Monday, October 10, 2011

Why send candy to troops?

The planning for our 4th Annual Great Candy Buy Back is well underway.  As a reminder, here are the details:

Tuesday, Nov 1st
4pm - 7pm
Children will get a dollar for each pound of candy they bring in.   We'll also be handing out goody bags with Firefly toothbrushes and other fun stuff!
Parents will be able to enter to win prizes.
Candy will be shipped to troops overseas through Operation Gratitude

Dr. Jared got a question via e-mail the other day about our buy back that he'd like us to share with everyone:

I have a really good question. Why do you want the troops overseas to eat the candy the kids get at Halloween? Adults get cavities too and are prone to obesity and hyperactivity if they eat too much candy. This doesn't make any sense to me.

Here is our response:

You do, indeed, ask a very good question.  I want to reassure you that we do care about the oral health of not only the children in our area, but the adults who are courageously serving the US in hostile countries.

We have chosen Operation Gratitude as the organization that we go through to recognize our appreciation for our country's soldiers. The care packages that Operation Gratitude assembles fit into a 12" x 12" x 5" box. This box could probably hold 3-5 lbs of candy.  The packages, however, are not made entirely of candy.  The care packages include other things such as DVDs, stuffed animals, stacks of greeting cards, socks, scarves, CDs, and more.  I would estimate that none of the packages contain more than 2 lbs of candy.  Some of the kids that bring in candy bring in less than 2 lbs.  Most, however, bring in plenty more.  In most cases, we're distributing the candy from one child to multiple service members.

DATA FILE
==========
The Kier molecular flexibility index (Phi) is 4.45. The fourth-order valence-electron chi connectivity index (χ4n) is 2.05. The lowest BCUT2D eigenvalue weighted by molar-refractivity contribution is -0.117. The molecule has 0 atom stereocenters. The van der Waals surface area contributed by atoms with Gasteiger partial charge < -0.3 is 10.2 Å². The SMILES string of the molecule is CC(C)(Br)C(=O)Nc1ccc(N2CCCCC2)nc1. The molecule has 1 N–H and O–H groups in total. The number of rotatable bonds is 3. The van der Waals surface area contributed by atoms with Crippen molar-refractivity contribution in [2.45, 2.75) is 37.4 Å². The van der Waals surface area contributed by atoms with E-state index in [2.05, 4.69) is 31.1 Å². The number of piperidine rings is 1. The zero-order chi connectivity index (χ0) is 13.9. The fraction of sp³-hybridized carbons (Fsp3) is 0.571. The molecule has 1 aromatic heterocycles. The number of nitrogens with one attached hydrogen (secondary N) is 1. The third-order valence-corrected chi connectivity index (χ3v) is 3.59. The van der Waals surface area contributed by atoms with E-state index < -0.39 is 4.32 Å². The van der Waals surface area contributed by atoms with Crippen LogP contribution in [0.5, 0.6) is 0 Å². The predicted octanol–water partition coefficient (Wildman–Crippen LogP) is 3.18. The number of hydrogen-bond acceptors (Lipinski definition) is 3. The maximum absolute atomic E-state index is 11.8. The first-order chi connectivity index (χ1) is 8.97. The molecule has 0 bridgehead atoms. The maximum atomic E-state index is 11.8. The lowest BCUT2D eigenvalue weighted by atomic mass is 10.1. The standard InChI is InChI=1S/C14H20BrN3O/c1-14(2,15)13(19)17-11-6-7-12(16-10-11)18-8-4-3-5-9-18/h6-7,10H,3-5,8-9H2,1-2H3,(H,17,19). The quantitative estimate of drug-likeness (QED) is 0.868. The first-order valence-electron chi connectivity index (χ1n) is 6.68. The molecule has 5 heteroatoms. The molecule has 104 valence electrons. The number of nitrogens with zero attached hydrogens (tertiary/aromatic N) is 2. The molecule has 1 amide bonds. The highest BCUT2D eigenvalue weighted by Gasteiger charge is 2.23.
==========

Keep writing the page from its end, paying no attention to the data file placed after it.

Although there is no way to track what the one service member does with the one package they receive, I am told that the items in these care packages are often shared with the other members of their team.  There are also reports of troops using the candy to befriend the children in the areas in which they serve, making their territory just a bit less hostile.  So, of the up to 2 lbs of candy that is delivered to one member of the military, it is likely that it is not all eaten by that one individual. 

Another way that we mitigate the effects of the candy on the recipient is by sending toothbrushes and toothpaste to Operation Gratitude.  In the last few years, we've shipped almost 300 toothbrushes and tubes of  toothpaste to be included in the holiday care packages.

The price of the candy and shipping charges are well worth it to us.  Check out these videos that show how amazing this cause is:


http://youtu.be/ZUGemsZUpBo

http://youtu.be/zOnwb1w8QEk


In conclusion,  Dr. Evans believes that candy should be enjoyed by children who have trick-or-treated to earn it, but it is not healthy for anybody to enjoy it in excess.  His suggestion:  Eat a little, save a little to enjoy for the few days following Halloween and then get rid of the rest before having candy daily becomes a habit that is hard to change.  Why not turn that excess candy into a good deed for another?  We're happy to buy that candy from children to give it to others who will be uplifted by the gesture and who should enjoy it, as well.

If you have any other questions, please feel free to contact us again!


What do you think?  Should we reconsider our efforts to buy back candy and send to troops?  Please share your thoughts in the comment section below.